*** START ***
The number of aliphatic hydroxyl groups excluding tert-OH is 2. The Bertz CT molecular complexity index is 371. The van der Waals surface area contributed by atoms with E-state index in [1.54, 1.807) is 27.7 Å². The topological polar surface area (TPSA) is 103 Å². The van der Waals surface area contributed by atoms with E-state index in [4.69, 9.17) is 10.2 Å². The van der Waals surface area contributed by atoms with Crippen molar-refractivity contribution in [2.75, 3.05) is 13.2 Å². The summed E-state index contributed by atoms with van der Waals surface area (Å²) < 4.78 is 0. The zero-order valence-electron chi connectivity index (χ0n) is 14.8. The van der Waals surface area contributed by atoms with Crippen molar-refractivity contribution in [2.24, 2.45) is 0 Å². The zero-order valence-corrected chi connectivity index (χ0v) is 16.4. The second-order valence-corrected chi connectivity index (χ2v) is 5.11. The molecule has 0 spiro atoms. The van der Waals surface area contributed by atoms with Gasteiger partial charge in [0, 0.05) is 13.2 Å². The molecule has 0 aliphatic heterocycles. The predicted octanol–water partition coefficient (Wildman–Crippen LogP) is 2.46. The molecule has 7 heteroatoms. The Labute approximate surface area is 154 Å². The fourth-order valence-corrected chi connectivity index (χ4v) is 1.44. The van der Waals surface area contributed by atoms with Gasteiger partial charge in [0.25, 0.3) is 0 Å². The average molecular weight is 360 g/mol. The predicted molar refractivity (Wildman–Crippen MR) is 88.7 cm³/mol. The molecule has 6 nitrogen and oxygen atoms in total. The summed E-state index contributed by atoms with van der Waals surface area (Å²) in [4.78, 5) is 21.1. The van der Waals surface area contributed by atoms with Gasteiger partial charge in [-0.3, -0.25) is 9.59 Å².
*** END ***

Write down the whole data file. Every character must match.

The number of aliphatic hydroxyl groups excluding tert-OH is 2. The Bertz CT molecular complexity index is 371. The van der Waals surface area contributed by atoms with E-state index in [1.54, 1.807) is 27.7 Å². The topological polar surface area (TPSA) is 103 Å². The van der Waals surface area contributed by atoms with E-state index in [4.69, 9.17) is 10.2 Å². The van der Waals surface area contributed by atoms with Crippen molar-refractivity contribution in [2.75, 3.05) is 13.2 Å². The summed E-state index contributed by atoms with van der Waals surface area (Å²) < 4.78 is 0. The zero-order valence-electron chi connectivity index (χ0n) is 14.8. The van der Waals surface area contributed by atoms with Crippen molar-refractivity contribution in [2.24, 2.45) is 0 Å². The zero-order valence-corrected chi connectivity index (χ0v) is 16.4. The second-order valence-corrected chi connectivity index (χ2v) is 5.11. The molecule has 0 spiro atoms. The van der Waals surface area contributed by atoms with Gasteiger partial charge in [0, 0.05) is 13.2 Å². The molecule has 0 aliphatic heterocycles. The predicted octanol–water partition coefficient (Wildman–Crippen LogP) is 2.46. The molecule has 7 heteroatoms. The Labute approximate surface area is 154 Å². The fourth-order valence-corrected chi connectivity index (χ4v) is 1.44. The van der Waals surface area contributed by atoms with Gasteiger partial charge in [0.25, 0.3) is 0 Å². The average molecular weight is 360 g/mol. The predicted molar refractivity (Wildman–Crippen MR) is 88.7 cm³/mol. The molecule has 6 nitrogen and oxygen atoms in total. The summed E-state index contributed by atoms with van der Waals surface area (Å²) in [4.78, 5) is 21.1. The van der Waals surface area contributed by atoms with Gasteiger partial charge in [-0.3, -0.25) is 9.59 Å².